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At Pune lit fest, Tharoor: ‘I’d like to still think there is a spirit of solidarity in the country’

Defining patriotism and nationalism, Tharoor said that while the former means loving your country because you belong to it and it belongs to you, nationalism, as it is being promoted by the ruling party, is a totalising vision that excludes those who do not subscribe to it.

By: Express News Service | Pune | December 12, 2020 12:13:07 am
8th Pune International Literature Festival, Pune Literature Festival schedule, Pune Literature Festival dates, Pune Literature Festival events, shashi tharoor, shashi tharoor at Pune Literature Festival, Suhas Palshikar, Pune news, indian expressShashi Tharoor in conversation with political scientist Suhas Palshikar about his latest book, ‘The Battle of Belonging’, at the 8th Pune International Literature Festival on Friday.

Congress leader Shashi Tharoor believes it is the response of the many that shows that there is a capacity to experience and feel sorrow within the parameters of national Indian identity.

“I would like to still think there is a spirit of solidarity in the country,” said Tharoor, when asked by political scientist Suhas Palshikar about nationalism as defined by Ernest Renan, which also means sharing others’ sorrow.

He was speaking in an online conversation about his latest book, ‘The Battle of Belonging’ at the 8th Pune International Literature Festival on Friday.

“The classic instance is that of the migrant workers’ situation. For middle-class India, these are people they have associated with on a day-to-day basis, like domestic workers, vendors and factory workers…when suddenly the lockdown happened, these people…started their long trudge back to the villages they had come from. The entire nation’s imagination was seized with the realisation that these fellow citizens of ours were suffering…but their suffering was a reminder to us of our shared obligations to them. It is the response of many that shows that there is a capacity to experience and feel sorrow within the parameters of our national Indian Identity,” said Tharoor.

Asked to elaborate on some thoughts in his new book, in which he says that it is the duty of the citizen to be a nuisance to the government, facilitated by democracy, and if that capacity is not facilitated then the citizens are pushed to become docile, Tharoor said, “I express my mounting concern over delegitimization of dissent by our government and as a result of that the increasing pressure on people to conform rather than be a nuisance. Only a handful have taken upon themselves as their civic duty to challenge, question and criticise the decisions taken in our name. But many have concluded that because of the current government’s active dislike and rejection of disagreement, they would rather be conformist than challenge at the cost of themselves. The result of which is the hollowing out of the institutions that in theory were designed to be independent or autonomous, which in turn will reduce the capacity of being a democratic nuisance.”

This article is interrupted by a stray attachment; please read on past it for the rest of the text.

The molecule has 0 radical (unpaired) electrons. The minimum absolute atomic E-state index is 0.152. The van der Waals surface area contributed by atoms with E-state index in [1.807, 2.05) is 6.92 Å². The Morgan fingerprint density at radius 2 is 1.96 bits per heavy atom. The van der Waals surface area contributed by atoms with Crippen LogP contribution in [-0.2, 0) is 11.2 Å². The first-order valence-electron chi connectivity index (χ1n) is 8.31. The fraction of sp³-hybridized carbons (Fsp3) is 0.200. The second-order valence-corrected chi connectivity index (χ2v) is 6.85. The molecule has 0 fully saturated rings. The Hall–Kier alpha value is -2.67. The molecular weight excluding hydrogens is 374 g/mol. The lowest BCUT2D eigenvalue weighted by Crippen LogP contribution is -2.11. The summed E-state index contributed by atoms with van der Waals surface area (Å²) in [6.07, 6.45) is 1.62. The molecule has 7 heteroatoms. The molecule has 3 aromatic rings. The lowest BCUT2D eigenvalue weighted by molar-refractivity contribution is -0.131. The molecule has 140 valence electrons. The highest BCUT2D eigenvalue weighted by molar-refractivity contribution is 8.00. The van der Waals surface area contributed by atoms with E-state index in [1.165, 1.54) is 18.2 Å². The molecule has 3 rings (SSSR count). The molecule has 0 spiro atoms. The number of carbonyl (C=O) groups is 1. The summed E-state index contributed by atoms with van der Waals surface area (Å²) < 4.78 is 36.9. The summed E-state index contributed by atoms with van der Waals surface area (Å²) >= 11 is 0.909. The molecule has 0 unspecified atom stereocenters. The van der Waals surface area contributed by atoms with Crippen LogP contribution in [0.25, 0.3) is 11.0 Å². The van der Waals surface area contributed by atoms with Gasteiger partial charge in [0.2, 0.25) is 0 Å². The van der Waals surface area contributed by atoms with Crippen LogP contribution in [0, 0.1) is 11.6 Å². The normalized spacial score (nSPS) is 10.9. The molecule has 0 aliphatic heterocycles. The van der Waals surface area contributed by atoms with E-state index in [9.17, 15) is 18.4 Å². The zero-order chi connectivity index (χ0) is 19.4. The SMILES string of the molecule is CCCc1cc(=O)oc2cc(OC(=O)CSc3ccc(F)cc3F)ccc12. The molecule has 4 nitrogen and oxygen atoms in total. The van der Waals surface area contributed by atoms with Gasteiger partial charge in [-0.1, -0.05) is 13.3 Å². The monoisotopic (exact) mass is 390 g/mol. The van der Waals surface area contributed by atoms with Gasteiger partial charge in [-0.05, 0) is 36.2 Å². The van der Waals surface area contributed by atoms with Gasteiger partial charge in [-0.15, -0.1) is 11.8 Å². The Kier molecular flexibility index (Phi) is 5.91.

He said it has become easier to dispose of individuals and that there is an “alarming erosion of democracy and institutional autonomy” with a greater direction of conformity, as people realise there is a price to pay for exercising the democratic right to be a nuisance against the government.

With the argument of nationhood and nationalism in the book, Tharoor explored how anti-colonial nationalism later became civic nationalism as enshrined in the Constitution, why nationalism of the Constitution is civic nationalism with equal rights to all and how Hindutva counters it.

“The common criticism that Vinayak Damodar Savarkar, M S Golwalkar and Deendayal Upadhyaya shared at the time was that the Constitution seemed to assume that the nation called India is a territory called India and the Constitution is for all people on it. They said that the nation is not a territory, the nation is of people and the people of India are the Hindu people. That was the crystallisation of the argument for Hindu Rashtra…you now have a very unusual situation where the very Prime Minister upholds the secular Constitution, pluralism and civic nationalism, embodies and breeds an idea of an Indian nationhood that is fundamentally opposed to the implications of our Constitution and that is, I believe, the real disagreement…”

Defining patriotism and nationalism, Tharoor said that while the former means loving your country because you belong to it and it belongs to you, nationalism, as it is being promoted by the ruling party, is a totalising vision that excludes those who do not subscribe to it.

“A patriot may be prepared to die for his country, a nationalist is ready to kill for his state, which brings the important distinction. Civic nationalism is not anchored to the identity of any ethnic markers but in Constitution and institutions where all citizens are treated equally. The nationalism that I describe led to the long successful struggle for Independence…”

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